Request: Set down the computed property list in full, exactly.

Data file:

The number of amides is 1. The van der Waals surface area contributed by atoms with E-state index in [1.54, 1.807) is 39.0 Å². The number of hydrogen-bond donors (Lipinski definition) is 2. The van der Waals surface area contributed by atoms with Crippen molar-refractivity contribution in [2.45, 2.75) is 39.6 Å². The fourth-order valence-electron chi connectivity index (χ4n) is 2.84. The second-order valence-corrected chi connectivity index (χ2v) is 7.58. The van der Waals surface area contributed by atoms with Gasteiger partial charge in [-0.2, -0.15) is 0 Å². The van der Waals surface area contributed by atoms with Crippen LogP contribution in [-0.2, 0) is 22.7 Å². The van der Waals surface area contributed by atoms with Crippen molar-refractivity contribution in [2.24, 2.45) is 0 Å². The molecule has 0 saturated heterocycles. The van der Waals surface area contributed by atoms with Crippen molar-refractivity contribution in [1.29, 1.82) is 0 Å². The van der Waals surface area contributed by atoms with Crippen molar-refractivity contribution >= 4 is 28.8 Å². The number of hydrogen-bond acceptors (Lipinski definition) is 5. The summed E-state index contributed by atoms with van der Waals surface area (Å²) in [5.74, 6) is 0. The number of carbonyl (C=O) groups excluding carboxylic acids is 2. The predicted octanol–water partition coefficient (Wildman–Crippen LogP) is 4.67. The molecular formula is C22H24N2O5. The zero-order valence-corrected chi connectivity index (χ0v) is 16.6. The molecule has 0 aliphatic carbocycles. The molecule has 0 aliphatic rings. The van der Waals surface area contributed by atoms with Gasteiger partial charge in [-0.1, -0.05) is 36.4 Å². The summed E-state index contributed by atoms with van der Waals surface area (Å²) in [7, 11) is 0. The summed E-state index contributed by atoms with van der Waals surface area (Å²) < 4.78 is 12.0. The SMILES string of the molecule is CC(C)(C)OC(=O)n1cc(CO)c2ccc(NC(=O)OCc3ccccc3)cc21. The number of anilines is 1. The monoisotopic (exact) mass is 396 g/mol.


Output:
The number of amides is 1. The van der Waals surface area contributed by atoms with E-state index in [1.54, 1.807) is 39.0 Å². The number of hydrogen-bond donors (Lipinski definition) is 2. The van der Waals surface area contributed by atoms with Crippen molar-refractivity contribution in [2.45, 2.75) is 39.6 Å². The fourth-order valence-electron chi connectivity index (χ4n) is 2.84. The second-order valence-corrected chi connectivity index (χ2v) is 7.58. The van der Waals surface area contributed by atoms with Gasteiger partial charge in [-0.2, -0.15) is 0 Å². The van der Waals surface area contributed by atoms with Crippen LogP contribution in [-0.2, 0) is 22.7 Å². The van der Waals surface area contributed by atoms with Crippen molar-refractivity contribution in [2.24, 2.45) is 0 Å². The molecule has 0 saturated heterocycles. The van der Waals surface area contributed by atoms with Crippen molar-refractivity contribution in [1.29, 1.82) is 0 Å². The van der Waals surface area contributed by atoms with Crippen molar-refractivity contribution >= 4 is 28.8 Å². The number of hydrogen-bond acceptors (Lipinski definition) is 5. The summed E-state index contributed by atoms with van der Waals surface area (Å²) in [5.74, 6) is 0. The number of carbonyl (C=O) groups excluding carboxylic acids is 2. The predicted octanol–water partition coefficient (Wildman–Crippen LogP) is 4.67. The molecular formula is C22H24N2O5. The zero-order valence-corrected chi connectivity index (χ0v) is 16.6. The molecule has 0 aliphatic carbocycles. The molecule has 0 aliphatic rings. The van der Waals surface area contributed by atoms with Gasteiger partial charge in [-0.1, -0.05) is 36.4 Å². The summed E-state index contributed by atoms with van der Waals surface area (Å²) in [7, 11) is 0. The summed E-state index contributed by atoms with van der Waals surface area (Å²) < 4.78 is 12.0. The SMILES string of the molecule is CC(C)(C)OC(=O)n1cc(CO)c2ccc(NC(=O)OCc3ccccc3)cc21. The number of anilines is 1. The monoisotopic (exact) mass is 396 g/mol.